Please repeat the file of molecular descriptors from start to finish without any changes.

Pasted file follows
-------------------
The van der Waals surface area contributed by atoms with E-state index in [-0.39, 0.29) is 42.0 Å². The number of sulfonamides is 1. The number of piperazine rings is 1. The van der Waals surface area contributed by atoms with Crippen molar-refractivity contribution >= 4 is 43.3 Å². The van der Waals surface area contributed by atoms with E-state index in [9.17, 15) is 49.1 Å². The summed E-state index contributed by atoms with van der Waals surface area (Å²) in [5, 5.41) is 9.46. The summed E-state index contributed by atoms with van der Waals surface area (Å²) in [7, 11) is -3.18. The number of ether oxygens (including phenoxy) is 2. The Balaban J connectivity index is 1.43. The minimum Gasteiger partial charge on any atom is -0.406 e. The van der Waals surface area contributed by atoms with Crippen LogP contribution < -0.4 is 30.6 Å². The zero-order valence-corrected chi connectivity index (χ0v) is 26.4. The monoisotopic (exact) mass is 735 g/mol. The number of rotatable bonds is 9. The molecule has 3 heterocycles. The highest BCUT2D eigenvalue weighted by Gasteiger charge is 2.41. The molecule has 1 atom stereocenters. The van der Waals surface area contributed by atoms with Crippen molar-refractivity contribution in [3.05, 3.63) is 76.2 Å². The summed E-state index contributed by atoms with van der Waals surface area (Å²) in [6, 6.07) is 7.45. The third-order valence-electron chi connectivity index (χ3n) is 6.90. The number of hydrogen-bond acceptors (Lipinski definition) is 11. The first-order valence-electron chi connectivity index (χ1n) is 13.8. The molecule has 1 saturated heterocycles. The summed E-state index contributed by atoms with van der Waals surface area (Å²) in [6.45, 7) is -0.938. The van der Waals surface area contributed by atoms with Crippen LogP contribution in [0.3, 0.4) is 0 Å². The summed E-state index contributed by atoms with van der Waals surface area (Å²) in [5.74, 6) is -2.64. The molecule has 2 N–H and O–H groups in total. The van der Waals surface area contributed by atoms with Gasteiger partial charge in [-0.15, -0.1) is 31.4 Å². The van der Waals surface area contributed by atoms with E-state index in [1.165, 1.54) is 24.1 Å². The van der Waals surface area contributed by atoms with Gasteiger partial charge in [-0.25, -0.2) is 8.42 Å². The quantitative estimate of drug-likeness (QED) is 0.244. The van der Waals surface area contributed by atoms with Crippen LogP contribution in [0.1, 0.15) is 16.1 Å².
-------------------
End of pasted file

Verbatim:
The van der Waals surface area contributed by atoms with E-state index in [-0.39, 0.29) is 42.0 Å². The number of sulfonamides is 1. The number of piperazine rings is 1. The van der Waals surface area contributed by atoms with Crippen molar-refractivity contribution >= 4 is 43.3 Å². The van der Waals surface area contributed by atoms with E-state index in [9.17, 15) is 49.1 Å². The summed E-state index contributed by atoms with van der Waals surface area (Å²) in [5, 5.41) is 9.46. The summed E-state index contributed by atoms with van der Waals surface area (Å²) in [7, 11) is -3.18. The number of ether oxygens (including phenoxy) is 2. The Balaban J connectivity index is 1.43. The minimum Gasteiger partial charge on any atom is -0.406 e. The van der Waals surface area contributed by atoms with Crippen LogP contribution < -0.4 is 30.6 Å². The zero-order valence-corrected chi connectivity index (χ0v) is 26.4. The monoisotopic (exact) mass is 735 g/mol. The number of rotatable bonds is 9. The molecule has 3 heterocycles. The highest BCUT2D eigenvalue weighted by Gasteiger charge is 2.41. The molecule has 1 atom stereocenters. The van der Waals surface area contributed by atoms with Crippen molar-refractivity contribution in [3.05, 3.63) is 76.2 Å². The summed E-state index contributed by atoms with van der Waals surface area (Å²) in [6, 6.07) is 7.45. The third-order valence-electron chi connectivity index (χ3n) is 6.90. The number of hydrogen-bond acceptors (Lipinski definition) is 11. The first-order valence-electron chi connectivity index (χ1n) is 13.8. The molecule has 1 saturated heterocycles. The summed E-state index contributed by atoms with van der Waals surface area (Å²) in [6.45, 7) is -0.938. The van der Waals surface area contributed by atoms with Crippen LogP contribution in [0.3, 0.4) is 0 Å². The summed E-state index contributed by atoms with van der Waals surface area (Å²) in [5.74, 6) is -2.64. The molecule has 2 N–H and O–H groups in total. The van der Waals surface area contributed by atoms with Gasteiger partial charge in [-0.15, -0.1) is 31.4 Å². The van der Waals surface area contributed by atoms with E-state index in [1.165, 1.54) is 24.1 Å². The van der Waals surface area contributed by atoms with Gasteiger partial charge in [-0.25, -0.2) is 8.42 Å². The quantitative estimate of drug-likeness (QED) is 0.244. The van der Waals surface area contributed by atoms with Crippen LogP contribution in [0.1, 0.15) is 16.1 Å².